With its 1,350 miles of sun-swaddled shoreline, Florida is blessed with an extraordinary range of beaches that can provide a glorious setting for family afternoons – little coves, hidden bays, resort hotspots, long strips of sand on the ocean. But where, specifically, works well for children?
The obvious answer is that the west coast has much to recommend it. The sheltered waters of the Gulf of Mexico roll to land more softly than their roaring Atlantic counterparts. Fine locations are found on Sanibel, where Bowman’s Beach, is noted as a haven for kids keen to search for seashells. This theme continues on Sanibel’s neighbour Captiva, where Captiva Beach, is also coated with crustaceans. Venice Beach, just below Sarasota, meanwhile, has an odd claim to fame: sharks’ teeth wash up here at Mother Nature’s whim.
The appeal of the state’s west side is apparent in this year’s verdict from Dr Beach, this online authority that compiles an annual list of the best beaches in America. It has bestowed its garlands on the Gulf shore, selecting two of its beaches as the finest in the US. Barefoot Beach, at Bonita Springs, is acclaimed as a location where ‘the surf is gentle, and the water very shallow, making for a great beach for family swimming’. And St George Island State Park, near Port St Joe in the north-west, is praised for the fact ‘the sand here is squeaky clean (rub your feet on the sand, and hear it squeak)’.
Siesta Beach, near Sarasota, topped the tables in 2011, and remains a superb spot for kids, with its shallow waters, layers of white quartz (which stays cooler than sand, and rarely burns little feet) and daily lifeguard protection.
Lifeguards are also a presence on the Atlantic coast, keeping an eye on swimmers from the iconic multicoloured huts of South Beach in Miami, and along Hollywood North Beach Park near Fort Lauderdale. Of course, many Atlantic beaches are wonderful even without watchful young men and women on guard. Witness the shoreline at Guana Tolomato Matanzas Reserve, an area of tidal wetlands, north of St Augustine, with pristine sands.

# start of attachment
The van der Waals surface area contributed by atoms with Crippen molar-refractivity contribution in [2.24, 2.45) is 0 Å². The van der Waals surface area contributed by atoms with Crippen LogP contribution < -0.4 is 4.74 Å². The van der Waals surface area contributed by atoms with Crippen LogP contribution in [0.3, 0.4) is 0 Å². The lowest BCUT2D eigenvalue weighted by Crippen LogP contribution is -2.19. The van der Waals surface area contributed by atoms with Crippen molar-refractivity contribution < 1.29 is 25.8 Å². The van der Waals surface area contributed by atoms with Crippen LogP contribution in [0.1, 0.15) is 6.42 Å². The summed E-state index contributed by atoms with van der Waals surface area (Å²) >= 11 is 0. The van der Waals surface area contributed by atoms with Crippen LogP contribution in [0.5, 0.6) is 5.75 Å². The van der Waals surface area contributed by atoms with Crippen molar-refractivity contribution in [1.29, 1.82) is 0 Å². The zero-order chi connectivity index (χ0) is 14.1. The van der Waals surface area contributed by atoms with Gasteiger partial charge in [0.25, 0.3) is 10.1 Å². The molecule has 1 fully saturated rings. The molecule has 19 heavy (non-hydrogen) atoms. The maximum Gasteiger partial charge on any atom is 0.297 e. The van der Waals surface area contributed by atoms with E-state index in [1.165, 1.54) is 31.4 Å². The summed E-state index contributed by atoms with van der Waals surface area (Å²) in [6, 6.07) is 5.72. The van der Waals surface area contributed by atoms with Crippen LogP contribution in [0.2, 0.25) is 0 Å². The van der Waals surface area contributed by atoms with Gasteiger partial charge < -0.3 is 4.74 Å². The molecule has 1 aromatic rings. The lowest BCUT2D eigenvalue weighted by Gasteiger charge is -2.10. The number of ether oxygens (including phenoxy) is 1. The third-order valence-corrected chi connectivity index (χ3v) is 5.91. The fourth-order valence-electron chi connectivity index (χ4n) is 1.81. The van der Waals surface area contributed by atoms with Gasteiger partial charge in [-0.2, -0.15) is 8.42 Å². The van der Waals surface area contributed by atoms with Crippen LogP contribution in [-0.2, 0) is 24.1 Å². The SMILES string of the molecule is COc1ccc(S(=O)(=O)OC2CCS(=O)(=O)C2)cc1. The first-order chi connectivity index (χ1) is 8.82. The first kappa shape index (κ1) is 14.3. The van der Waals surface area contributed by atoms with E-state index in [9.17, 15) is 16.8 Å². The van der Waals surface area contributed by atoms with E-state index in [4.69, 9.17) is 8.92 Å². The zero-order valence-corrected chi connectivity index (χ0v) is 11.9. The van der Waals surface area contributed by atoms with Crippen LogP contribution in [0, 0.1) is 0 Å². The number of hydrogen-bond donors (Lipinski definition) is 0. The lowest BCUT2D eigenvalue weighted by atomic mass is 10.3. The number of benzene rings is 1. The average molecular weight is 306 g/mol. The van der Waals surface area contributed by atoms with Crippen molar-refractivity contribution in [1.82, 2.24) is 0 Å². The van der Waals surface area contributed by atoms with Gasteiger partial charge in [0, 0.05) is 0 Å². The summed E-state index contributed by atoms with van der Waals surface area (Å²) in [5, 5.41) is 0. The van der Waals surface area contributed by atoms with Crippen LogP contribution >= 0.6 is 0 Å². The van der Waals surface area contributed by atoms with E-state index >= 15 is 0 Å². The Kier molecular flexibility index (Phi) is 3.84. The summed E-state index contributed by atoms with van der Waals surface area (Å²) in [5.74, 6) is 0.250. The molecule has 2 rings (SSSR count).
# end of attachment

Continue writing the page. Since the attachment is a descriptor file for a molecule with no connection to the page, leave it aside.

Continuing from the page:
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Looking for more beach holiday inspiration? Why not take a dip in the crystal clear waters of St. John in the US Virgin Islands – or, for something a little closer to home, try the stunning beaches of Cyprus?
The Keys are the Sunshine State’s best-loved islands. But look closely and the Florida map hosts many lesser-known islets that are just as lovely – and family-friendly.
Three miles off the Gulf coast at Tarpon Springs, Anclote Key is a simple slice of seaside, a place for family picnics under skies where bald eagles hover. Spongeorama runs Dolphin Beach Cruises, which deliver you to an islet that is listed as a state park.
Prices: adults £11, children £6
Many tourists who come to Miami fail to spot Key Biscayne, which lurks directly below South Beach, but lives in a different world. Linked to the mainland by the Rickenbacker Causeway, this is an outpost of quiet sands (Dog Beach and Virginia Beach) and coastal whimsy – with the Cape Florida Lighthouse, built in 1825, keeping sentry.
A 40-mile sliver, Santa Rosa Island is a short drive from Fort Walton Beach, in the north-west of Florida. Some of it is protected as part of the Gulf Islands National Seashore, including Fort Pickens, a doughty 19th-century bastion where little boys can be the kings of the castle.
Price: Entry costs £1.75.